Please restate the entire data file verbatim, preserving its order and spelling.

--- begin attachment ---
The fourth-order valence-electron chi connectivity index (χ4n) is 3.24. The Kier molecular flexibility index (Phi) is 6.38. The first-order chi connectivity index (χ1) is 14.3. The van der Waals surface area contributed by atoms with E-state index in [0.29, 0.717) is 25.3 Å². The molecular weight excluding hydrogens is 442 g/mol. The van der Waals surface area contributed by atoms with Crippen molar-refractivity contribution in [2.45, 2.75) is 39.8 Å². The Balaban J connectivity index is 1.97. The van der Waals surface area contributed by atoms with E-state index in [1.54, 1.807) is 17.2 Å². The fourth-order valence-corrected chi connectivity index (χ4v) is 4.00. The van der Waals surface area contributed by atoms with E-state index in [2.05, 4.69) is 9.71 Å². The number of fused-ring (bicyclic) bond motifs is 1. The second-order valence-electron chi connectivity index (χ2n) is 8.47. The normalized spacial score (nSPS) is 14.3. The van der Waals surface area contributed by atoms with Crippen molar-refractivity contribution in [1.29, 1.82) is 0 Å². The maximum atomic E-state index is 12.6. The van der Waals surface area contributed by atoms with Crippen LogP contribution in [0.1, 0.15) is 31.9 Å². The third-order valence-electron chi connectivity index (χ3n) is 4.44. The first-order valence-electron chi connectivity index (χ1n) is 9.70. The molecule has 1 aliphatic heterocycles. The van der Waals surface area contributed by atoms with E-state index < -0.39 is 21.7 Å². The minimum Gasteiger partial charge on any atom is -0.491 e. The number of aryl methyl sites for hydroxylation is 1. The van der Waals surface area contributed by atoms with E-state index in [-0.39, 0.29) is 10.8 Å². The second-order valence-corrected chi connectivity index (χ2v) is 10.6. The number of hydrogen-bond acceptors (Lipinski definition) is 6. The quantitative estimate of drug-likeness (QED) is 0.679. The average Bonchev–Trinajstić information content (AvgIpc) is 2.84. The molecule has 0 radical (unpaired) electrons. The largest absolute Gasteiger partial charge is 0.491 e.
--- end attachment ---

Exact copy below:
The fourth-order valence-electron chi connectivity index (χ4n) is 3.24. The Kier molecular flexibility index (Phi) is 6.38. The first-order chi connectivity index (χ1) is 14.3. The van der Waals surface area contributed by atoms with E-state index in [0.29, 0.717) is 25.3 Å². The molecular weight excluding hydrogens is 442 g/mol. The van der Waals surface area contributed by atoms with Crippen molar-refractivity contribution in [2.45, 2.75) is 39.8 Å². The Balaban J connectivity index is 1.97. The van der Waals surface area contributed by atoms with E-state index in [1.54, 1.807) is 17.2 Å². The fourth-order valence-corrected chi connectivity index (χ4v) is 4.00. The van der Waals surface area contributed by atoms with E-state index in [2.05, 4.69) is 9.71 Å². The number of fused-ring (bicyclic) bond motifs is 1. The second-order valence-electron chi connectivity index (χ2n) is 8.47. The normalized spacial score (nSPS) is 14.3. The van der Waals surface area contributed by atoms with Crippen molar-refractivity contribution in [1.29, 1.82) is 0 Å². The maximum atomic E-state index is 12.6. The van der Waals surface area contributed by atoms with Crippen LogP contribution in [0.1, 0.15) is 31.9 Å². The third-order valence-electron chi connectivity index (χ3n) is 4.44. The first-order valence-electron chi connectivity index (χ1n) is 9.70. The molecule has 1 aliphatic heterocycles. The van der Waals surface area contributed by atoms with E-state index < -0.39 is 21.7 Å². The minimum Gasteiger partial charge on any atom is -0.491 e. The number of aryl methyl sites for hydroxylation is 1. The van der Waals surface area contributed by atoms with E-state index in [-0.39, 0.29) is 10.8 Å². The second-order valence-corrected chi connectivity index (χ2v) is 10.6. The number of hydrogen-bond acceptors (Lipinski definition) is 6. The quantitative estimate of drug-likeness (QED) is 0.679. The average Bonchev–Trinajstić information content (AvgIpc) is 2.84. The molecule has 0 radical (unpaired) electrons. The largest absolute Gasteiger partial charge is 0.491 e.